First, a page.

Working together to support refugees in Jordan: a message from our local partner

06 December 2019

Topics: "Ration Challenge" refugees

On the left, Fares helps with a food ration distribution in Talbiah camp on the outskirts of Amman, Jordan.
Fares is the Executive Director of our local partner in Jordan, the Department of Service to Palestinian Refugees (DSPR). We talked to Fares about how the funds you raised through the Ration Challenge are saving lives and empowering Syrian refugees to support themselves through DSPR’s life-changing work.

 “The Syrian families we work with fled Syria because of the civil war that started in 2011. With the bombings and shootings, danger was all around. People were forced to leave their homes and their lives behind to seek safety. The journey across the border is very dangerous. Most people either walk, or hide in trucks or cars and move only during the night.

Jordan was one of the first countries to take in Syrian refugees fleeing the fighting. Since the beginning of the crisis, hundreds of thousands of people have fled to Jordan to find refuge. There are around 1.4 million Syrians living in Jordan, including over 755,000 registered refugees. They live mainly in urban areas.
It is so important to welcome refugees as they have no other place to go.
We are always striving to meet the needs of the people we are serving. This includes providing people with practical support, as well as meeting their emotional needs. The most important thing is that people know we are standing beside them during their darkest hour.

Syrian children hold some of the essential items contained in the food ration packs distributed to refugees by our local partner in Jordan. The emergency food parcels, which also contain rice, lentils, flour, tinned fish and chick pea, are helping to ensure families struggling to get by have enough to eat. Credit: Ben Littlejohn/Act for Peace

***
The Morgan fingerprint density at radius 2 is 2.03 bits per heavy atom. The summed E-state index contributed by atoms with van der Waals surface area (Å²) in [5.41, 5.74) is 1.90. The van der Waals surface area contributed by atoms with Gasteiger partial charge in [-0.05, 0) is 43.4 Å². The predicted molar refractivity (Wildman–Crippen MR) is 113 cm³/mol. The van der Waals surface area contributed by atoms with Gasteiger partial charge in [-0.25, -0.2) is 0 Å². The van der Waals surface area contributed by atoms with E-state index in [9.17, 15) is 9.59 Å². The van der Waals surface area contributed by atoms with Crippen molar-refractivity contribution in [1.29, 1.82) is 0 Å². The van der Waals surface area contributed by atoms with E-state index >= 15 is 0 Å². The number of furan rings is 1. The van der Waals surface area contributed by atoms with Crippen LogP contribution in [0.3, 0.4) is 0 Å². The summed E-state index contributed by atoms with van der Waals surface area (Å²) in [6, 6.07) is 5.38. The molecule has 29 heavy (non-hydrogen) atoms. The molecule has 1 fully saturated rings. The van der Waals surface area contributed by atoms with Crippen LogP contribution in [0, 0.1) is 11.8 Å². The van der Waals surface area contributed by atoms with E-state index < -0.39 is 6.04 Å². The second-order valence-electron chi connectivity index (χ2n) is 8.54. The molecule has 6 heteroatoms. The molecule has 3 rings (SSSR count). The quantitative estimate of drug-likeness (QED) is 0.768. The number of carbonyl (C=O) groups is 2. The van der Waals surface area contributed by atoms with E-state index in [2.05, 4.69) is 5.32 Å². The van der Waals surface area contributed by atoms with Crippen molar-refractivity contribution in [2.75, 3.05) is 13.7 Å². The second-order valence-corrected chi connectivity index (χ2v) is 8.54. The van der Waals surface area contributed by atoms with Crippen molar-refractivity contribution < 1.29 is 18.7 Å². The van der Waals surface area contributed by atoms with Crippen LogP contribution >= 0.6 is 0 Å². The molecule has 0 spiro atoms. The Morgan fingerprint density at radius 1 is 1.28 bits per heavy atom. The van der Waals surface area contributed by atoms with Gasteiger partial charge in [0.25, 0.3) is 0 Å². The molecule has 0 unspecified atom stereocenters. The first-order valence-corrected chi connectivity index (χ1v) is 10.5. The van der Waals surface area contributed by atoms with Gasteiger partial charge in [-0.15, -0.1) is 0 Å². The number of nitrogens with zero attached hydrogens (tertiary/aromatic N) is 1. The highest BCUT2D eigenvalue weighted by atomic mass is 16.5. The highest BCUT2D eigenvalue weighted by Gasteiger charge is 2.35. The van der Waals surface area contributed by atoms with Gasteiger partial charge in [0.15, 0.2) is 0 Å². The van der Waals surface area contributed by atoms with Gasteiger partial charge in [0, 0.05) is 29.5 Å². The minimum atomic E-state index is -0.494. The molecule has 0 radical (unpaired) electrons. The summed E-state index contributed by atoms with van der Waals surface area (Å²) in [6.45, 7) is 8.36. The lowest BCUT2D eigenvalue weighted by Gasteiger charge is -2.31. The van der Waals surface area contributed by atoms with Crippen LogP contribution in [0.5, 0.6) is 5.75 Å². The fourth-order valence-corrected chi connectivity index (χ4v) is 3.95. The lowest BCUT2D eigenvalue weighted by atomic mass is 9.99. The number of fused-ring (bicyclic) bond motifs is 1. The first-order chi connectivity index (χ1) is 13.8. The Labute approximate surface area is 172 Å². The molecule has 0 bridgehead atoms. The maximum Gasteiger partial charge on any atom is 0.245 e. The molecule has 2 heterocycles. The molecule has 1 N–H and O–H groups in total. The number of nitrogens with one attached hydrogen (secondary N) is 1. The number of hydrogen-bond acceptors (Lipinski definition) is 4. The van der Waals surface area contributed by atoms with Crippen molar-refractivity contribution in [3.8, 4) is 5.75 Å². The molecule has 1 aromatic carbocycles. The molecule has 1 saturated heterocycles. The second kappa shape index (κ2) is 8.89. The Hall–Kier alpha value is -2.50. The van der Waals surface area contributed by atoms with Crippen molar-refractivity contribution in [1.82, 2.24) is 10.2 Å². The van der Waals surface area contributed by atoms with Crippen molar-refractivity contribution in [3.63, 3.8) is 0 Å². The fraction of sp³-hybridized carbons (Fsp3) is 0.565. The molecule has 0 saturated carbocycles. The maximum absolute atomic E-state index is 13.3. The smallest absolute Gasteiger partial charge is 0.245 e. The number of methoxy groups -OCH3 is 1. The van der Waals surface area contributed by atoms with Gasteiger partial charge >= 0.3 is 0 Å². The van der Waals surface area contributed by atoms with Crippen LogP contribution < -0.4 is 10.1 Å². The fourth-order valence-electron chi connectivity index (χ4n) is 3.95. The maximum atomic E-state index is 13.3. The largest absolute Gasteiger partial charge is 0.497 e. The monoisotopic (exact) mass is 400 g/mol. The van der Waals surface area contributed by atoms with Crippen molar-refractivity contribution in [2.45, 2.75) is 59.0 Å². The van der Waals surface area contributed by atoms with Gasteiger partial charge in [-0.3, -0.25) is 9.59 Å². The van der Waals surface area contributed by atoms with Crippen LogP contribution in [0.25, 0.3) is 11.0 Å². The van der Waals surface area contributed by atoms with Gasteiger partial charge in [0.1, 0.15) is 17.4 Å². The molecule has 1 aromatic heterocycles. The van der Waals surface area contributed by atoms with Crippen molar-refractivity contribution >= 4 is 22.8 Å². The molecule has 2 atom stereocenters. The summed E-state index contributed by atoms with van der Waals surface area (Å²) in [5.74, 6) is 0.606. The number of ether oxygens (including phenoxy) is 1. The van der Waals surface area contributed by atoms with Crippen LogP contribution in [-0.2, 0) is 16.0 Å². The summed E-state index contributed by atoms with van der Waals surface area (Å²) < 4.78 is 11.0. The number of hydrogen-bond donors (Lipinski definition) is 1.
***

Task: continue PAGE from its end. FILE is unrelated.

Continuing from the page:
Eight years into the crisis, food is still the biggest need. When people don’t have enough money to buy food, we are there to support them with emergency food parcels.
In winter, we help people with blankets and wood stoves, as well as providing school supplies for children. Many people are dealing with the trauma of what they’ve gone through and we offer psychosocial sessions so people can begin to heal.

Mother support groups provide women with a place to talk and share experiences and education workshops for children offer spaces for them to learn and play together.

DSPR has been working with Palestinian refugees since 1949, so we understand the suffering that people go through when they have been forced from their country. By standing with Syrian refugees, we hope to reduce some of their suffering.

In the beginning, we faced a lot of difficulties trying to reach people who had just arrived from Syria after experiencing the unimaginable horrors of war. People were very closed and many were experiencing feelings of depression and isolation.

So we formed teams made up of hundreds of volunteers from the community. They reached out to Syrian families to let them know they weren’t alone and tell them that we were there to help in many ways.
We care much for the dignity of the people and work to empower refugees to support themselves.

Fares (left) with a volunteer during a food ration distribution on the outskirts of Amman, Jordan. Most of DSPR’s work on the ground is done by caring volunteers, who are often refugees themselves. Credit: Ben Littlejohn/Act for Peace
We emphasise this through hiring refugee field workers and volunteers. They support their own community and benefit through feeling a sense of ownership.

Now we have a very good relationship with the people we serve and every day I see the difference that happens in people’s lives thanks to this ongoing support.

Our continued commitment to the people in the community means we have earned their trust and because of this people feel safe and secure.
Through Act for Peace and the support of the Australian people, we have managed to reach around 30,000 Syrian people in urgent need.  We couldn’t have done this without help from the good people of Australia, thank you.